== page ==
Several startups have found a reason to automate scooters and bikes.
According to CNN Business, Tortoise – a company that builds autonomy into scooters – is negotiating to begin tests of its vehicles in an Atlanta suburb.
The end game is being able to send scooters autonomously to pick up their riders.
They might also be able to automatically maneuver to better parking spots, addressing the controversy around scooter-share equipment littering the streets.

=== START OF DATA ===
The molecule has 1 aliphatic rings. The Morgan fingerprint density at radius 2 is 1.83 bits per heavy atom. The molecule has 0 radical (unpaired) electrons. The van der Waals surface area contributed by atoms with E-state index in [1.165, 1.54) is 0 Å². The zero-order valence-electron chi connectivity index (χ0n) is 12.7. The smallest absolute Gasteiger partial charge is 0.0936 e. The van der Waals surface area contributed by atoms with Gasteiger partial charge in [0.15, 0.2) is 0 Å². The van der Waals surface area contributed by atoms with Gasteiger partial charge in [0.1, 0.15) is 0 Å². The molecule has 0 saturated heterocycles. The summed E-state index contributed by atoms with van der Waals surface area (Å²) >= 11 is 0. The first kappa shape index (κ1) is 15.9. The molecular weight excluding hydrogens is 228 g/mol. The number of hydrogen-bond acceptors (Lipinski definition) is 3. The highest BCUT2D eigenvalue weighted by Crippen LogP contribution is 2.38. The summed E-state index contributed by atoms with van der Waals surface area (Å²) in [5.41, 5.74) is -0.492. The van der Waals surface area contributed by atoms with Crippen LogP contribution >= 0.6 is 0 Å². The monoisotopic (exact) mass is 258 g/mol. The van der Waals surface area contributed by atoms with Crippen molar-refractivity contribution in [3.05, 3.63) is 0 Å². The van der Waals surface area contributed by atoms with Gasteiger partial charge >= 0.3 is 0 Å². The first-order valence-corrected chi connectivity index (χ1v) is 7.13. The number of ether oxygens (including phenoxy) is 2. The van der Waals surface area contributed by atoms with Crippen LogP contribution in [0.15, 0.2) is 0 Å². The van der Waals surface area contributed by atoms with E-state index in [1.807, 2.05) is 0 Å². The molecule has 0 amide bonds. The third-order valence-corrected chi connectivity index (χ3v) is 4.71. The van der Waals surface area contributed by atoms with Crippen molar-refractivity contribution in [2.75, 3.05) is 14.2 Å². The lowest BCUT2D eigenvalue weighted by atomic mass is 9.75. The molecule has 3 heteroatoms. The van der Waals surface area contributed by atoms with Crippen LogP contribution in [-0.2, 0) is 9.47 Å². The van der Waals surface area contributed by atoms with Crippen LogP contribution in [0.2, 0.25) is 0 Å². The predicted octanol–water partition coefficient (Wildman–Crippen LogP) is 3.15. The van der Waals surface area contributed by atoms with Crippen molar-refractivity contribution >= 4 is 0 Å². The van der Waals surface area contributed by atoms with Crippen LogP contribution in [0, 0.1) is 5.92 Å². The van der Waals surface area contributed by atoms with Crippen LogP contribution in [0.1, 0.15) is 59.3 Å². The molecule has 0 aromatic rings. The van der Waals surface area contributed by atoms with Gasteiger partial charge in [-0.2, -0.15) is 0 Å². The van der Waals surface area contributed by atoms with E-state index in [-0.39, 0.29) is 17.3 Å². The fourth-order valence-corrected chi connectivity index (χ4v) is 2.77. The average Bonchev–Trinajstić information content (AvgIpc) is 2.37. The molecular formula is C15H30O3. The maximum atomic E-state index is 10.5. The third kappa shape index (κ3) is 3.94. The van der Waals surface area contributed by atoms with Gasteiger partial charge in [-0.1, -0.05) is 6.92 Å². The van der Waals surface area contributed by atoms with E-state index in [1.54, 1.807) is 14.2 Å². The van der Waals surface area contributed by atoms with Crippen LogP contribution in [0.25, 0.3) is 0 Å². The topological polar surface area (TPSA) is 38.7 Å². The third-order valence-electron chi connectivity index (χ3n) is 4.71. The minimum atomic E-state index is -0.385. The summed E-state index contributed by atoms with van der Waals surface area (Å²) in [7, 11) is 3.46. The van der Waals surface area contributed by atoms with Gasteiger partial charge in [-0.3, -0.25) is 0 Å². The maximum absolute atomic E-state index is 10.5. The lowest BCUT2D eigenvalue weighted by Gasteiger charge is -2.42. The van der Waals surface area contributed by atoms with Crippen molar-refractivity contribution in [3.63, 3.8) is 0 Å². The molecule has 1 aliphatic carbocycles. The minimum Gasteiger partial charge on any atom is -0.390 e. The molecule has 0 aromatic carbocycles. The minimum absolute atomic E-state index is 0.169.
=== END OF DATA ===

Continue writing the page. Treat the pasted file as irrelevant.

But critics say automating means higher costs, more maintenance and shorter lifespans.
Other challenges include safety issues. When driverless scooters deployed in Singapore last year for testing, children reportedly hopped on the slow-moving devices.
Some experts expect autonomous bikes and scooters to be a normal part of urban life in 10 years.
But before this, we could see near term backlash, like fear, vandalism and theft.